The coupling pattern of the canonical triple-spiral medallions can be obtained from the final kneading sequences. The result is again the 1-nested/adjacent pairs pattern which can be seen in Figure 8, as in the case of the double-spiral medallions.

We have found canonical high order-spiral medallions in order to see their coupling patterns. In Tables 5, 6, and 7 the complex coordinates of some of these medallions are given.

tab5
Table 5: Location of canonical quadruple-spiral medallions.
tab6
Table 6: Location of canonical quintuple-spiral medallions.
tab7
Table 7: Location of canonical 20.tuple-spiral medallions.

The coupling patterns of canonical quadruple, quintuple and 20.tuple-spiral medallions correspond once again to the 1-nested/adjacent pairs pattern of Figure 8, similarly to the cases of the double and triple-spiral medallions. Therefore, we can conjecture that the canonical n.tuple-spiral medallions () have a 1-nested/adjacent pairs pattern.

7. Conclusions

The coupling patterns of the canonical multiple-spiral medallions have been experimentally studied. Two experimental methods have been used to find the coupling patterns: the first one by using the kneading sequences, and the second one by using the handmade drawing of external rays and the later ordering of their external arguments.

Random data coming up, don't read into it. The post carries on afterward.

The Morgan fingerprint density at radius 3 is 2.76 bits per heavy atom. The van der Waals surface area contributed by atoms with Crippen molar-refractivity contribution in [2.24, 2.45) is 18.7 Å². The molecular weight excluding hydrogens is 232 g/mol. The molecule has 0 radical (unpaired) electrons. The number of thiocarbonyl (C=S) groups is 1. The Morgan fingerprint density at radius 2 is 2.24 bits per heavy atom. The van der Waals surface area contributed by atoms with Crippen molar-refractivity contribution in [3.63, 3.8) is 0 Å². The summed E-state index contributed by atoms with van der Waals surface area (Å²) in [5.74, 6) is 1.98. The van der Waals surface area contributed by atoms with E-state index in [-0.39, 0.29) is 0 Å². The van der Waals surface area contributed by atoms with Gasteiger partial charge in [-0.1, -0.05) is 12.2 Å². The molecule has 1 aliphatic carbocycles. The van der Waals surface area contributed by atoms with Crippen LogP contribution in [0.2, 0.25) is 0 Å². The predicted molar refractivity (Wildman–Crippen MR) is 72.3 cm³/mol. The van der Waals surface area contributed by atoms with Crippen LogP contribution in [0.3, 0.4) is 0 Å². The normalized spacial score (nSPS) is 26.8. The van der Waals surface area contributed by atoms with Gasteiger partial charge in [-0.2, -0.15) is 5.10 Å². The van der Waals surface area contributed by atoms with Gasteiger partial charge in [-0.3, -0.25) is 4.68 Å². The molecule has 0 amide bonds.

Based on the former experimental methods, three coupling patterns are found. The canonical nonspiral medallions have a nested pairs pattern, the canonical single-spiral medallions have an adjacent pairs pattern, and the canonical (double, triple, quadruple, quintuple and 20.tuple)-spiral medallions have a 1-nested/adjacent pairs pattern. Taking into account this last thirst case, we conjecture that any canonical n.tuple-spiral medallion () has a 1-nested/adjacent pairs pattern.

Acknowledgments

This work was supported by CDTI in collaboration with Telefónica project SEGUR@ and by CDTI in collaboration with SAC project HESPERIA.